ChiIL Live Shows On Our Radar
Failure: A Love Story
at Oil Lamp Theater in Glenview
By Catherine Hellmann, Guest Critic
“Cool space!” we noted upon our arrival at the Oil Lamp Theater in Glenview. The front lobby has a nice bar, and complementary cookies are provided for patrons during every performance. Tucked away near the library and the Glenview House Restaurant, (where we had a lovely meal served by a young man with fabulous hair who reminded me of Patrick Swayze), this is the only Professional Theatre in Glenview.
I was not acquainted with Failure: A Love Story, which may have detracted from my enjoyment. The script was kind of hard to follow for those of us unfamiliar with the storyline. Having one actress play the three sisters, and their mother, (Kendal Romero) was confusing. Some of the action, especially of the Snake character on the floor, (yes, there are Pet characters. Weird.) was difficult to see. The staging needs to be considered, as the sightlines were tough to overcome for the Short of Stature.
The Fail Family “got rid of their ‘Bottoms”” at Ellis Island when their name was shortened from “Failbotton” to just “Fail.” Owning a clock company, “A ‘Fail Clock’ is a working clock,” provides for the family. (All the clocks on the walls, and the actors mimicking clocks, reminded me of my childhood home because my Mom loved clocks.) When the parents die, the sisters take over the family business downtown.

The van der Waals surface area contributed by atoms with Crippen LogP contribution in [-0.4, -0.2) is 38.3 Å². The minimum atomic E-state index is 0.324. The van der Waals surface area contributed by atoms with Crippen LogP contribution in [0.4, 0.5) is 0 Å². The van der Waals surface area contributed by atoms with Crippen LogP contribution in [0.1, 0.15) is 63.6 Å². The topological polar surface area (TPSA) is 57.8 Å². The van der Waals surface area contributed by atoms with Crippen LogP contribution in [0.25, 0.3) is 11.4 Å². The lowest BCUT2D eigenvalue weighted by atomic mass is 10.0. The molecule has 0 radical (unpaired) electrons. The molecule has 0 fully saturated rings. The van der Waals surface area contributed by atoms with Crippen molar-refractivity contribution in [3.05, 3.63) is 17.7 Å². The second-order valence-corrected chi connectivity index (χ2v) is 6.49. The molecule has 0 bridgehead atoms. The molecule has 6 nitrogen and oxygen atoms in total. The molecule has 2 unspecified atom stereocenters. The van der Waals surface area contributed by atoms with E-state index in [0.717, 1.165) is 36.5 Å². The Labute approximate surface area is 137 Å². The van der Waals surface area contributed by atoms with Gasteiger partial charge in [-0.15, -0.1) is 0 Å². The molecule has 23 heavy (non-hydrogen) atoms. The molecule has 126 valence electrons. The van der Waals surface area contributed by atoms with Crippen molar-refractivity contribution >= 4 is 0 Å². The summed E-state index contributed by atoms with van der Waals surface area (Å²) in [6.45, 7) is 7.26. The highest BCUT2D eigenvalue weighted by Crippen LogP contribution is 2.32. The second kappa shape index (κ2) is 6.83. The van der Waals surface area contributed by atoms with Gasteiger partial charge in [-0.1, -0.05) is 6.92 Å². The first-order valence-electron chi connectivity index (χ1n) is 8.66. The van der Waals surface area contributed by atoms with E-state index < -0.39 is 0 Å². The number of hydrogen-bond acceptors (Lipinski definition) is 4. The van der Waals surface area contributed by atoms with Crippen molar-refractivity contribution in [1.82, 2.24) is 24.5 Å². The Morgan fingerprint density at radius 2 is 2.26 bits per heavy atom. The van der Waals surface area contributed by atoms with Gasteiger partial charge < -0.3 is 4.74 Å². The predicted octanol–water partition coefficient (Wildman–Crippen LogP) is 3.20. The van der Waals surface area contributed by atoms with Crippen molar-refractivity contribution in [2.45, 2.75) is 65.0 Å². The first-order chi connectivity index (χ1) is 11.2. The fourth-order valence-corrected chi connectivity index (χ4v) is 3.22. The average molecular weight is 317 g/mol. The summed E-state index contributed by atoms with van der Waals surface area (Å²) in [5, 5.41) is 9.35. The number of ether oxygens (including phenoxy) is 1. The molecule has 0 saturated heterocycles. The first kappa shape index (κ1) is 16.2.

The cast was very energetic and enthused. I liked the chorus parts played by Jasmine Robertson, Jordan Zelvin, and Philip J. Macaluso. The Chicago storyline was cool, opening with references to the Eastland disaster of 1915 which killed 844 people, including nearly two dozen entire families. The setting was all in Chicago, and the parents perish the day of the worst shipwreck on the Great Lakes. The entire show focuses on loss and death. The Mom loses a baby in 1910 and is never the same. One of the daughters dies accidentally on her wedding day. Another sister tries to swim Lake Michigan from Chicago to Indiana (wouldn’t it be Michigan?) but disappears in the process. (“Have you ever smelled Indiana?” asks one of the characters.)
Failure: A Love Story reminds us how “it is better to have loved and lost than to never have loved at all.” (Thank you, Alfred Lord Tennyson).
Catherine Hellmann teaches teens by day and attends theater by night. She thinks sleeping until noon on Saturday is an accomplishment.